Matchbook Memories is an occasional series or restaurant remembrances based on matchbooks picked up at host stands from around the world, and especially Central Florida.
The building that now houses Ravenous Pig, and before that its sister restaurant Cask & Larder, for many years was home to what many considered to be one of the area’s swankiest restaurants: Le Cordon Bleu.
It was owned by Swiss-trained chef George Vogelbacher and his wife, Monique, who ran the front of the house. Its menu, of course, was classic French. It seems odd now but when I first arrived in Orlando in the late eighties, there were few restaurants specializing in French cuisine. By that time, Le Cordon Bleu, which predated the now-defunct local chapter of the cooking school with the same name, had been around for a couple of decades, since 1968.
I first reviewed the restaurant in early 1989, during my first year at the Sentinel as I made my way around to check out the longtime local favorites. My review has been lost to the electronic gods who oversee newspaper archives, but I remember my assessment was less than a rave. More than the food, I took issue with the decor, which I recall featured a lot of red-flocked wallpaper. I seem to remember having a discussion with my editor about whether or not I could use the word whorehouse. I could not. I might have gotten the words French cathouse past the copy desk.
Le Cordon Bleu shared the building with a bar called Harper’s Tavern, which one might describe as an upscale dive. Together, the two businesses were local landmarks.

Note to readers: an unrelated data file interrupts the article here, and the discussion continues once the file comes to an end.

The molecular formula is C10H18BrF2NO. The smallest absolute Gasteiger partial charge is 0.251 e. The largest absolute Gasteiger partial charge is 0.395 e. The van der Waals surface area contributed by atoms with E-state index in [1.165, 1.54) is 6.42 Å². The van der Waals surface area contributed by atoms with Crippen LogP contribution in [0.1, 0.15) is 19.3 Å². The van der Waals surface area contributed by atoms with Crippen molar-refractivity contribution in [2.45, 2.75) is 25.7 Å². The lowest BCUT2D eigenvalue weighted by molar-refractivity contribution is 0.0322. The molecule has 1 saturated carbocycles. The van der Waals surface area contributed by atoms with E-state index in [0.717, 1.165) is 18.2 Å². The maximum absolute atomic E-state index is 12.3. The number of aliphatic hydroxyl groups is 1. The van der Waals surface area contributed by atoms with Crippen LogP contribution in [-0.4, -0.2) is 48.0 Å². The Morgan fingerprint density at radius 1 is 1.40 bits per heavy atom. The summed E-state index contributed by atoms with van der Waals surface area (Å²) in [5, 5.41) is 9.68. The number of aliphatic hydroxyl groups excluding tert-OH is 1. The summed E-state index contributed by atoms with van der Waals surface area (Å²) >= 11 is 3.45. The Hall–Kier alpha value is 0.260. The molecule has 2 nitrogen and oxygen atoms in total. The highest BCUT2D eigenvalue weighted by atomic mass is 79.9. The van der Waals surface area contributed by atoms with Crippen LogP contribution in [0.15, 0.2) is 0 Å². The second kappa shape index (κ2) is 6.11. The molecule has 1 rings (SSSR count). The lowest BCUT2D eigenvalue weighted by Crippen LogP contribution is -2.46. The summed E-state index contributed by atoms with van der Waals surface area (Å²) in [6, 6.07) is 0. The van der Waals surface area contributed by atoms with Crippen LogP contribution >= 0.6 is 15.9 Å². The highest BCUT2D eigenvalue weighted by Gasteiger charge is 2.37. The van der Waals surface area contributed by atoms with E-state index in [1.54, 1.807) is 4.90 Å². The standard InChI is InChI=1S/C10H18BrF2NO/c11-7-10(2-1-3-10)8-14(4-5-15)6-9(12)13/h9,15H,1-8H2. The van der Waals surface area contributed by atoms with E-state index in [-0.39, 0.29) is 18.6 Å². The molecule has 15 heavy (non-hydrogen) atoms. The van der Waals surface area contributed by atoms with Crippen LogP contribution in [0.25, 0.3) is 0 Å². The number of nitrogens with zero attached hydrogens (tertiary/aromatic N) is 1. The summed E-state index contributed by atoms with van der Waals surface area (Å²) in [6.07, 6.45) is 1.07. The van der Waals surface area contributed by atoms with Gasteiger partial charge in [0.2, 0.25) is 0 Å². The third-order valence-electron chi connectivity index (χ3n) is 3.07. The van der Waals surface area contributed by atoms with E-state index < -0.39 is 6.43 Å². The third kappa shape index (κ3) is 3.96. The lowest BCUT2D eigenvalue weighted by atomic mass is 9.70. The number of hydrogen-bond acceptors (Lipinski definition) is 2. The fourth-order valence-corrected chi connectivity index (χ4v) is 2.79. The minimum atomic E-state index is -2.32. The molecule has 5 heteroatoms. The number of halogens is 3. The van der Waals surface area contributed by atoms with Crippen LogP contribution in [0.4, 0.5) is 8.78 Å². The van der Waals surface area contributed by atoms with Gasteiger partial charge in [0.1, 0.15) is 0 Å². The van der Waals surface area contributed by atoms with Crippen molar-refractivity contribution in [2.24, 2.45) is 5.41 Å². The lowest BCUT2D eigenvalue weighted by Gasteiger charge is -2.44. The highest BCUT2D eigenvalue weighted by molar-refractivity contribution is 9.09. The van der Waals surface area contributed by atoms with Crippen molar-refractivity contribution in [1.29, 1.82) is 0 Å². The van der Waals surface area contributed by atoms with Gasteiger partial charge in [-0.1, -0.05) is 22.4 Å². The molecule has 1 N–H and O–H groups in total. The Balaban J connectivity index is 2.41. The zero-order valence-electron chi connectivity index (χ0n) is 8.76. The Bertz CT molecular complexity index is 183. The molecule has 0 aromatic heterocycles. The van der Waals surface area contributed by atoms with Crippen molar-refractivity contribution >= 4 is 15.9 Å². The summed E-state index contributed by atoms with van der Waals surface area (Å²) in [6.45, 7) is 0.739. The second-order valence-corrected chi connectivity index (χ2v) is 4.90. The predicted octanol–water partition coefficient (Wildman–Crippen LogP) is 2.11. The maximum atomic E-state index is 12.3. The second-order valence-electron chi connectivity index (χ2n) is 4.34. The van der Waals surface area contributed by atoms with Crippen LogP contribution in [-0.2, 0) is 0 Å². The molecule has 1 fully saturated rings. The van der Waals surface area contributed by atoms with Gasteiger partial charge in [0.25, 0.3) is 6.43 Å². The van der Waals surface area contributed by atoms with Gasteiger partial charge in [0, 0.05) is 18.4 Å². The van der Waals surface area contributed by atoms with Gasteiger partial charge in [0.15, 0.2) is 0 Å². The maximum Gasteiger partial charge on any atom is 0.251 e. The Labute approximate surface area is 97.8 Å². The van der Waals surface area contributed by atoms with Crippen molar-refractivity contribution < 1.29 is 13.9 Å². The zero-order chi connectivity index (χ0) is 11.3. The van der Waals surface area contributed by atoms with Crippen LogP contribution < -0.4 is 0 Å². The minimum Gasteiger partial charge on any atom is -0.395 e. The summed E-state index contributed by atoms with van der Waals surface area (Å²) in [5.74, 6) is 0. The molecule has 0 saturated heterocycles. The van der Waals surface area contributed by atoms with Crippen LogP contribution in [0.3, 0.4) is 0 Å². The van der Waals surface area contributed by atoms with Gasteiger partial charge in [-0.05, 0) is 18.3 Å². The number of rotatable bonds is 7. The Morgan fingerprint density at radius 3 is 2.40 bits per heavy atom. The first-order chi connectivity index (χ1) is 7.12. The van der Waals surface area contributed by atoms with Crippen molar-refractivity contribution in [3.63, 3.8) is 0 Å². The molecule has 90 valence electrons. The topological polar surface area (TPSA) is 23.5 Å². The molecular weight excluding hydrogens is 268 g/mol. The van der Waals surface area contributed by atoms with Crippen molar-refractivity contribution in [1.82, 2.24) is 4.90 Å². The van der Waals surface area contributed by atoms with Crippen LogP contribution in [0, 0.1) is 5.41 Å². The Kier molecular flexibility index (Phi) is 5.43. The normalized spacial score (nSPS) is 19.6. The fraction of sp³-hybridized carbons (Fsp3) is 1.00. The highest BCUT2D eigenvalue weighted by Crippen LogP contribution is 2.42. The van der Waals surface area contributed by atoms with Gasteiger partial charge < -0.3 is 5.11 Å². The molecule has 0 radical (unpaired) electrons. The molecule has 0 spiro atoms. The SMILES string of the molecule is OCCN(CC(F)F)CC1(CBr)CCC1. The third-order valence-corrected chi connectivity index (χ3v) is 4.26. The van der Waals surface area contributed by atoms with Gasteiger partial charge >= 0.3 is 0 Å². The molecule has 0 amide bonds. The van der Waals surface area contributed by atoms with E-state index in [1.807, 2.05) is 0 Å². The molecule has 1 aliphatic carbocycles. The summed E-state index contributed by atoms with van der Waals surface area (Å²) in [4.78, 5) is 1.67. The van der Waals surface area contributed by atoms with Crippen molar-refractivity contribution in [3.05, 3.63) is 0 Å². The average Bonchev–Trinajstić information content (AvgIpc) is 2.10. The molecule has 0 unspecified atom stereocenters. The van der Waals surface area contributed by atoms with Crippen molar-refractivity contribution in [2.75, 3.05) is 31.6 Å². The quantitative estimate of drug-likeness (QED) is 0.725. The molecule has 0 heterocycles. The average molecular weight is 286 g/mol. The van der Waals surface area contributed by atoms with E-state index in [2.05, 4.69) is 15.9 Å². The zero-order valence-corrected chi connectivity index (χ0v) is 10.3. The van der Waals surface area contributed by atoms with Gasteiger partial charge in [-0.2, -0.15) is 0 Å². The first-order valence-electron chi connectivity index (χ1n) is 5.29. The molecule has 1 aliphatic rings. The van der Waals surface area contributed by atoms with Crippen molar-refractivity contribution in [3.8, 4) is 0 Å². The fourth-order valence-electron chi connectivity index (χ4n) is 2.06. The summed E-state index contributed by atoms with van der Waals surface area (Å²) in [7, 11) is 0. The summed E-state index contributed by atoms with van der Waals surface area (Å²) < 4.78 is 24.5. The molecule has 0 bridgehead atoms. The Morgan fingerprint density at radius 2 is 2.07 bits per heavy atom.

Then, in the summer of 1996, a fire severely damaged the building and forced both businesses out. Harper’s closed, but the Vogelbachers took over Jordan’s Grove, the restaurant on the property of the Enzian Theater. They chose not to call it Le Cordon Bleu and instead named it Nicole St. Pierre after their daughter and son. They featured some of the dishes that had been on Cordon Bleu’s menu, but the vibe never was the same. Perhaps people missed the wallpaper. The Vogelbachers eventually sold the restaurant, which became Chef Arthur’s Nicole St. Pierre. It didn’t last long and the structure, an old house, was eventually razed for expansion of the movie theater.
In the meantime, repairs to the fire-damaged structure allowed another business, O’Boys Barbecue, to move in, mainly on the tavern side. It was out not long after and plans were announced for a restaurant concept called Big Star with the lounge to be called Osceola Room Bar. I have no recollection of them ever opening.
Following the sale of Nicole St. Pierre, Vogelbacher worked as a caterer and private chef. Then, in 2009, he teamed up with the partners opening Winter Park Fish Company to be its chef. He left there and now, in his late 70s, is the chef at Maxine’s on Shine.